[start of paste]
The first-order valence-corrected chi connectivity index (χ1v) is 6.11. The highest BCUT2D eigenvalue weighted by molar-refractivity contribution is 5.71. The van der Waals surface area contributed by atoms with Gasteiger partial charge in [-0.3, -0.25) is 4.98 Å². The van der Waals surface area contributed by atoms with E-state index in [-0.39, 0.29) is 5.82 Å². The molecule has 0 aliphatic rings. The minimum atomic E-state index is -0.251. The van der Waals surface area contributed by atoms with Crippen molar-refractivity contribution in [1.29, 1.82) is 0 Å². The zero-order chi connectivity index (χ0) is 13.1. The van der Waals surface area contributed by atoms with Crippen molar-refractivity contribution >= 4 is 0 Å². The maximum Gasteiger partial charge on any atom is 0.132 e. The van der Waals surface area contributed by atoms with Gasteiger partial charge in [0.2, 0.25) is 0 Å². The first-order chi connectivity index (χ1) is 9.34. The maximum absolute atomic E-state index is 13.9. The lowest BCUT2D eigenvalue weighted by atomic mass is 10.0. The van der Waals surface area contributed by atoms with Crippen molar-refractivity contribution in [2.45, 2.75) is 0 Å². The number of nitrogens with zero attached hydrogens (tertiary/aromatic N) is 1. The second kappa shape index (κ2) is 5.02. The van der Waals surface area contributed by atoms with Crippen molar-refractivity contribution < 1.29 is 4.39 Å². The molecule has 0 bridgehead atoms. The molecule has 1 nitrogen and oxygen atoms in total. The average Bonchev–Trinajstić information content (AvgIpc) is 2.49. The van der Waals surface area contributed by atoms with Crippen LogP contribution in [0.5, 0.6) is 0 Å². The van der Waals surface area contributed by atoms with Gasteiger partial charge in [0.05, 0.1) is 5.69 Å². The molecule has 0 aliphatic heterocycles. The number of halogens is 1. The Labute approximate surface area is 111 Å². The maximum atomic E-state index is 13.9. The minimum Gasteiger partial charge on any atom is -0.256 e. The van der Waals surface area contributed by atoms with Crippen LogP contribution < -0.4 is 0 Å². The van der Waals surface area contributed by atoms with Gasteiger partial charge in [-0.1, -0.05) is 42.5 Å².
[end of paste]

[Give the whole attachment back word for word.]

The first-order valence-corrected chi connectivity index (χ1v) is 6.11. The highest BCUT2D eigenvalue weighted by molar-refractivity contribution is 5.71. The van der Waals surface area contributed by atoms with Gasteiger partial charge in [-0.3, -0.25) is 4.98 Å². The van der Waals surface area contributed by atoms with E-state index in [-0.39, 0.29) is 5.82 Å². The molecule has 0 aliphatic rings. The minimum atomic E-state index is -0.251. The van der Waals surface area contributed by atoms with Crippen molar-refractivity contribution in [1.29, 1.82) is 0 Å². The zero-order chi connectivity index (χ0) is 13.1. The van der Waals surface area contributed by atoms with Crippen molar-refractivity contribution >= 4 is 0 Å². The maximum Gasteiger partial charge on any atom is 0.132 e. The van der Waals surface area contributed by atoms with Gasteiger partial charge in [0.2, 0.25) is 0 Å². The first-order chi connectivity index (χ1) is 9.34. The maximum absolute atomic E-state index is 13.9. The lowest BCUT2D eigenvalue weighted by atomic mass is 10.0. The van der Waals surface area contributed by atoms with Crippen molar-refractivity contribution in [2.45, 2.75) is 0 Å². The number of nitrogens with zero attached hydrogens (tertiary/aromatic N) is 1. The second kappa shape index (κ2) is 5.02. The van der Waals surface area contributed by atoms with Crippen molar-refractivity contribution < 1.29 is 4.39 Å². The molecule has 0 bridgehead atoms. The molecule has 1 nitrogen and oxygen atoms in total. The average Bonchev–Trinajstić information content (AvgIpc) is 2.49. The van der Waals surface area contributed by atoms with Crippen LogP contribution in [0.5, 0.6) is 0 Å². The van der Waals surface area contributed by atoms with Gasteiger partial charge in [0.05, 0.1) is 5.69 Å². The molecule has 0 aliphatic heterocycles. The number of halogens is 1. The Labute approximate surface area is 111 Å². The maximum atomic E-state index is 13.9. The minimum Gasteiger partial charge on any atom is -0.256 e. The van der Waals surface area contributed by atoms with Crippen LogP contribution < -0.4 is 0 Å². The van der Waals surface area contributed by atoms with Gasteiger partial charge in [-0.1, -0.05) is 42.5 Å².